BAINBRIDGE ISLAND – The waterbed was just a concept in a San Francisco art gallery, and Charles Hall was just a young graduate student floating an idea back in 1968.
Half a century, a popular subculture icon and a successful design career later, Hall wakes up on his most famous design each morning with a million-dollar view of Puget Sound and downtown Seattle.
Today he's taking another go at the waterbed, hoping it's on the verge of a comeback.
Hall, now a resident of Bainbridge Island, plans to launch a redesigned waterbed later this year. It’s a rethink of his original design from 50 years ago that removes all its negative aspects and keeps its positives, he said.
Gone is the wooden frame that made the older beds so hard to get out of, exchanged for a foam collar that surrounds the water bladder. Spandex covers the top of the mattress to give a floating sensation. A fiber insert quells waves and keeps the water bladder still. An updated temperature system keeps the water feeling just right.
“It’s a better experience all around,” Hall said.
His famous bed first launched on the West Coast all those years ago, but his new bed will launch across the country on its eastern shore. The bed will first go to a test market in a chain of Florida furniture stores later this spring or summer, before it hopefully rolls out more broadly, he said. A bed-in-a-box version you can set up yourself might also go up for sale online, Hall said.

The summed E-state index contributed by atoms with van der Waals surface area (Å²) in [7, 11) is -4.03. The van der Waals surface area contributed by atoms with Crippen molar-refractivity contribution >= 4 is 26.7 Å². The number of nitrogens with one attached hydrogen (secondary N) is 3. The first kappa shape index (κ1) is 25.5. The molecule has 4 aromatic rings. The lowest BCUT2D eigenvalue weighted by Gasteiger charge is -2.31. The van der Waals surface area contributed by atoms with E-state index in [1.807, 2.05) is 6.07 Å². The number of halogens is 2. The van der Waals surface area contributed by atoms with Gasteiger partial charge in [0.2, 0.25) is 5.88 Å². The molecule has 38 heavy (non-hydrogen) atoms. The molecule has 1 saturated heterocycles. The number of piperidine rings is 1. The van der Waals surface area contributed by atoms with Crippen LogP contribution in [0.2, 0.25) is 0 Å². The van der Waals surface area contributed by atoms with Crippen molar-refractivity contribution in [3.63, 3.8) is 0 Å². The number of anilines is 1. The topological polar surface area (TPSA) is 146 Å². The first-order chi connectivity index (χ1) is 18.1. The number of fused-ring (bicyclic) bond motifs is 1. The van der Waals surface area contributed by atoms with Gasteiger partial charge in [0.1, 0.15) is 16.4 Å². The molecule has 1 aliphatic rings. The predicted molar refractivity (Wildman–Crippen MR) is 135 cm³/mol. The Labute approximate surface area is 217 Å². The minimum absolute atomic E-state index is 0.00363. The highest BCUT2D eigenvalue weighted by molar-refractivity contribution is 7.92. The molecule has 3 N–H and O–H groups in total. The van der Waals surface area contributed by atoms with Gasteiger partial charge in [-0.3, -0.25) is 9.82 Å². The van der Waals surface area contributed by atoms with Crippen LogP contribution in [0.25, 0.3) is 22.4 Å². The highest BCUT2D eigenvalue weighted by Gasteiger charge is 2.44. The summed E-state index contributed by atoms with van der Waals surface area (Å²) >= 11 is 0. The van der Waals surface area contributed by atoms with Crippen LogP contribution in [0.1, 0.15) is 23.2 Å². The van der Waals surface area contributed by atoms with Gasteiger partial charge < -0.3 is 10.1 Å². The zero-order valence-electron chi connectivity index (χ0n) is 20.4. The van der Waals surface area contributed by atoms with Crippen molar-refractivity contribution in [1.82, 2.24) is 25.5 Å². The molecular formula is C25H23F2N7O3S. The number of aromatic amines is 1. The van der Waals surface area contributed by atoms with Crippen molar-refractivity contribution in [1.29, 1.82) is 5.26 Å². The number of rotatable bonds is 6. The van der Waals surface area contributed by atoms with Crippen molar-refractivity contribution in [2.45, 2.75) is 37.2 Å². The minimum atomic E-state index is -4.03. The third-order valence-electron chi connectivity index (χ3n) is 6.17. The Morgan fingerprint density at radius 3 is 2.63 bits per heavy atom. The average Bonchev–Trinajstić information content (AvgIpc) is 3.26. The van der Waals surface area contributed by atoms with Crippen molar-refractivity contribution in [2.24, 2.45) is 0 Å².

Queen- and king-sized mattresses will be available, and a complete bed system will sell for about $2,000, he said.
Fifty years ago, Hall’s original concept began as a chair filled with a viscous cooking starch. The chair weighed about 300 pounds, the starch didn’t flow well and it was difficult to get out of, Hall said, so he abandoned the idea in favor of the bed that would launch his design career.
The idea was that it would offer better support and a temperature system that would approximate the body’s skin temperature to help a person relax and get better sleep, he said.
“A waterbed is about as pure a concept as you can get,” Hall said. “Your body is 90-some-percent water anyway, what you’re doing in an environment before you’re born is water.”
While he was touting its practical benefits, the undulating bed took off for other reasons amid the counterculture movement and sexual revolution of the 1970s. Sellers and buyers saw a sensuous appeal: Phrases like “Pleasure is a waterbed” and “Two things are better on a waterbed – one of them is sleep” began to show up on advertisements.
“The sexy part drove it for quite awhile,” Hall said. “People would look at it and they’d see this wiggle and they’d say, ‘Ooh, that’s going to be great for sex.’ That sold an awful lot of waterbeds. Then when people slept on them, they said, ‘Hey, that’s actually comfortable.’”
He laments how his product has been portrayed in movies and TV shows, where they’d always seem to be a joke, exploding or springing a leak. The sloshing got people’s attention, but it was just a sideshow, Hall said.
Waterbeds reached their heyday in the 1980s before sales tapered off. Hall moved on to other design projects, like inflatable kayaks and a solar-heated shower for campers, he said, but returned to the concept in recent years with a few tweaks.
His friend, who runs the City Furniture chain in Florida that will initially carry the new beds, feels like it’s an idea whose time has come again, Hall said.
“I think that some people will have a memory of it and want to revisit it just because they remember waterbeds and want to see how different they are,” Hall said. “And then there’ll be a generation, it’ll be a total novelty for them.”